Concrete hotel construction offers many advantages over other methods of construction.
There is often the need to construct a hotel quickly, so speed of construction and tight construction programmes are primary considerations in their design. The bedroom areas of hotels can be considered as cellular structures in that the walls can be structural elements.
Tunnel form, crosswall and twinwall all offer significant advantages including systemised construction, minimal need for infill panels, less requirement for follow-on trades due to high quality wall finishes and cost-savings due to repetition of the elements.
To ensure the occupiers’ comfort, a major criterion in hotel bedroom design is minimum noise transmission between rooms. Concrete’s inherent acoustic performance provides excellent sound insulation.
Concrete is proven to have a high degree of fire resistance and, in the majority of applications, can be described as virtually fireproof. This excellent performance is due in the main to concrete’s constituent materials (cement and aggregates) which, when chemically combined within concrete, form a material that is essentially inert and, importantly for fire safety design, has relatively poor thermal conductivity. It is this slow rate of conductivity (heat transfer) that enables concrete to act as an effective fire shield not only between adjacent spaces, but also to protect itself from fire damage.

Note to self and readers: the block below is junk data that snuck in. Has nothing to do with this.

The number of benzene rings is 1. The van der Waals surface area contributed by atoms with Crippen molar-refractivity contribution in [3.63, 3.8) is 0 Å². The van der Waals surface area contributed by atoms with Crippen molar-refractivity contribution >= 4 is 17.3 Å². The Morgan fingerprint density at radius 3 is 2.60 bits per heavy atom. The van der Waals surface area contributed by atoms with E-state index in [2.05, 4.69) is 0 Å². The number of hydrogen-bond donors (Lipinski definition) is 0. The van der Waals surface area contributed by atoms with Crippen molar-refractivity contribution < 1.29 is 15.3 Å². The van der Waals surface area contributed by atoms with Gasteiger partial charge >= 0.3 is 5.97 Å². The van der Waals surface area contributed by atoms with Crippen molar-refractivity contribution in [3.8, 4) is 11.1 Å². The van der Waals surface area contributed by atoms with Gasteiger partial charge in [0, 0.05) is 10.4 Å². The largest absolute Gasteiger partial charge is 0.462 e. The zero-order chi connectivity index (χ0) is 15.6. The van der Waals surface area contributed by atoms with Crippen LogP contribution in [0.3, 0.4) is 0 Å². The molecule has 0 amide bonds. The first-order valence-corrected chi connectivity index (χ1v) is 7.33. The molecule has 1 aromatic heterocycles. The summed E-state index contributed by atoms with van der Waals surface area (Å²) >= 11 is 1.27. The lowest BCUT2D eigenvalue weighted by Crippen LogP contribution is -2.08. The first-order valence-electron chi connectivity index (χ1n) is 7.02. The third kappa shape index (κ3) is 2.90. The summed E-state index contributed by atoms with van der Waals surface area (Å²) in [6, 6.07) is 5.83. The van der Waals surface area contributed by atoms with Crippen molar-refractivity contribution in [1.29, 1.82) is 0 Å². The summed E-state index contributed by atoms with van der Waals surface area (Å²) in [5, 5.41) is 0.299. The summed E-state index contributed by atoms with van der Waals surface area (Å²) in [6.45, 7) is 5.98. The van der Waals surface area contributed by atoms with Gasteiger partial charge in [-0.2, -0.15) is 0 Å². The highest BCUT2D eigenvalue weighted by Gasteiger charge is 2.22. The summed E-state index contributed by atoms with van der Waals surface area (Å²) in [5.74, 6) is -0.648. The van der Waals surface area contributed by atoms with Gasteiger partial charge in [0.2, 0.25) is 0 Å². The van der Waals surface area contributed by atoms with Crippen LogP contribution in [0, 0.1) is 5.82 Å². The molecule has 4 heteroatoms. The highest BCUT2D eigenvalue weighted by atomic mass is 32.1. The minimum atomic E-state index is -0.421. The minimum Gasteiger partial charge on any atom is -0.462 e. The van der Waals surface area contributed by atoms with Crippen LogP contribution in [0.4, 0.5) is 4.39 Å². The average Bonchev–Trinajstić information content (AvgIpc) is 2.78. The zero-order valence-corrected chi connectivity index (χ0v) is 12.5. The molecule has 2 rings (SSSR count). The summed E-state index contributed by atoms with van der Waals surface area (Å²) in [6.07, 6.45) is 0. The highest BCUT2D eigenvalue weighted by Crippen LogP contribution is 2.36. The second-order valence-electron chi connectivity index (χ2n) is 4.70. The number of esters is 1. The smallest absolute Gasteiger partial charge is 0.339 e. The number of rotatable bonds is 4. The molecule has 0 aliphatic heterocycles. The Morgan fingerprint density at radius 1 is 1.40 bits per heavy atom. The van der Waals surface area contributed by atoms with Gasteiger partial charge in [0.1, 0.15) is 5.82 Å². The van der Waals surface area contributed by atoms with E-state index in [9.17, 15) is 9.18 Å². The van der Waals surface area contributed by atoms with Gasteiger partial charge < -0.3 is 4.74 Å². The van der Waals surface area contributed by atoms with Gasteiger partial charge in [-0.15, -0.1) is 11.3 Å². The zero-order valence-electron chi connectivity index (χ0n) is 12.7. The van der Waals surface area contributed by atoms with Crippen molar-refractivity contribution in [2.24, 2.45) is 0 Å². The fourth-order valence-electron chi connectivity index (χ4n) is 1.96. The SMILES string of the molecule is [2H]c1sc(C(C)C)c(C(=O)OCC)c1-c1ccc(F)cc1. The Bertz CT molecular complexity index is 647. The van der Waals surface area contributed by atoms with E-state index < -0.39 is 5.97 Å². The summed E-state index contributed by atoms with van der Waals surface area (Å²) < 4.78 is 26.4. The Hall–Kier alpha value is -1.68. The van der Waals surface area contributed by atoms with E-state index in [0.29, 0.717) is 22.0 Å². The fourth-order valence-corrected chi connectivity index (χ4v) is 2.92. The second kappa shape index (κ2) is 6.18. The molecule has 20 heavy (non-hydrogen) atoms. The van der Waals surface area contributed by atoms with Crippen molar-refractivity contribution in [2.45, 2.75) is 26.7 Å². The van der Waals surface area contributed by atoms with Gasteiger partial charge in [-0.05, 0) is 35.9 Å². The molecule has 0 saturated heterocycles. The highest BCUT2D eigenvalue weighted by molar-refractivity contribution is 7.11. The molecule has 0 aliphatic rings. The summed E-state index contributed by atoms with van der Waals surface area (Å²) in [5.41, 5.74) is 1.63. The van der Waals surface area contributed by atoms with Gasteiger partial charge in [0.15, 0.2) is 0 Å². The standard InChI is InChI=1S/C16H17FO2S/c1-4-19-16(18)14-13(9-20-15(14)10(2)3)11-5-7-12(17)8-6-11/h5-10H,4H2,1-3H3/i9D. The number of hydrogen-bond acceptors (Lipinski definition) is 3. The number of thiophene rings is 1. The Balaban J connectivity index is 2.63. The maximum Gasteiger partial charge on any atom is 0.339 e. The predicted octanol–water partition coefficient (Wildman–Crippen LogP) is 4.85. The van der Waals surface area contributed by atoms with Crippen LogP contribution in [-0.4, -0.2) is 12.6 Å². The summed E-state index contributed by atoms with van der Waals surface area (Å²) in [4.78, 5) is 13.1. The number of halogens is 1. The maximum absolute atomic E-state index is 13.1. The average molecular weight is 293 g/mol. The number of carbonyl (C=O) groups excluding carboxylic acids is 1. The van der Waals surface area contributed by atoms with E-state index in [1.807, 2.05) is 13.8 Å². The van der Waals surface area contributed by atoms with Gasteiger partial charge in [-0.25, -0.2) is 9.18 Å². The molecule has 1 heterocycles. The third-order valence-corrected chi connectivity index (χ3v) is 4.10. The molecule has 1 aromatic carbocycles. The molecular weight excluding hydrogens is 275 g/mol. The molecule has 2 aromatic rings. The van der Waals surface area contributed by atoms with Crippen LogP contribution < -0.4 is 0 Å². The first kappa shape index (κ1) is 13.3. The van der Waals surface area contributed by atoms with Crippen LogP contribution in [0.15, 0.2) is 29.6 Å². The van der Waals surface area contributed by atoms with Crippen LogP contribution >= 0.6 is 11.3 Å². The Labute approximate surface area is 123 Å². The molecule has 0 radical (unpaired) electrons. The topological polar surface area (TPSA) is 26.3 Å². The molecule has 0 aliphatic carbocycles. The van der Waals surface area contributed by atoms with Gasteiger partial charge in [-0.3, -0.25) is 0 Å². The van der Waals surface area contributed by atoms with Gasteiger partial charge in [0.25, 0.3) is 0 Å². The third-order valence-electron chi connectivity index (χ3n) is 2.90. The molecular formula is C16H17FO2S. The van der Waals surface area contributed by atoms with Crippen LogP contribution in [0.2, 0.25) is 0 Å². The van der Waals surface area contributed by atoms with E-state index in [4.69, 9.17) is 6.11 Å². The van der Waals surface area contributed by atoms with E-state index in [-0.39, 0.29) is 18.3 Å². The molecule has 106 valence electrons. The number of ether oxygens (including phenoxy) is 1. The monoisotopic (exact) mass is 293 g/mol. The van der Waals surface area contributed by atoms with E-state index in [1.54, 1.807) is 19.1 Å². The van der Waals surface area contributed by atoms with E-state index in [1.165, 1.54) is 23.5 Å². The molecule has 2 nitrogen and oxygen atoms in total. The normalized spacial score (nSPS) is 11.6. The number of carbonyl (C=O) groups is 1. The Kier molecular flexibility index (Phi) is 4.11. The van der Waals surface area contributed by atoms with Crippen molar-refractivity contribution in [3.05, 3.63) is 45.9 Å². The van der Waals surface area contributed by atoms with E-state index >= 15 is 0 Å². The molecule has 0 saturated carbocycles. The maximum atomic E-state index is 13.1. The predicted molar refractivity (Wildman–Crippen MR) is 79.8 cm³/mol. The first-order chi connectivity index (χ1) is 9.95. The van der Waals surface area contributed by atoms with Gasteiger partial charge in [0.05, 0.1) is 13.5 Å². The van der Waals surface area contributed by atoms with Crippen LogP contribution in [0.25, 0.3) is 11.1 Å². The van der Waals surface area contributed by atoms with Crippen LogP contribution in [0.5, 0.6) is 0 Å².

Concrete is a material with high thermal mass and buildings with thermal mass respond naturally to changing weather conditions, helping stabilise the internal temperature and provide a largely self-regulating environment. Buildings such as hotels which do have comfort cooling systems, can work together very efficiently to provide comfortable internal conditions, particularly during warm weather.
Hotels built from concrete are robust, durable structures and can easily meet the requirements for design against disproportionate collapse with appropriate reinforcement detailing.
Advice on the options for hotel construction in concrete can be found in The Concrete Centre publication Residential Cellular Concrete Buildings.
Tunnel form construction is a system which uses formwork to create both the wall and slab together. It is based upon a 24-hour cycle and therefore has a high turn-around time.
Crosswall construction employs factory precast concrete components which are custom designed and manufactured to suit the individual project. Floor slabs are either hollowcore panels or solid widespan units.
Twinwall construction is a combination of precast and in-situ concrete construction. It uses the twinwall panel as permanent shuttering into which ready-mixed concrete is placed. The floor slab is generally a lattice girder panel and again, is a combination of precast and in-situ concrete.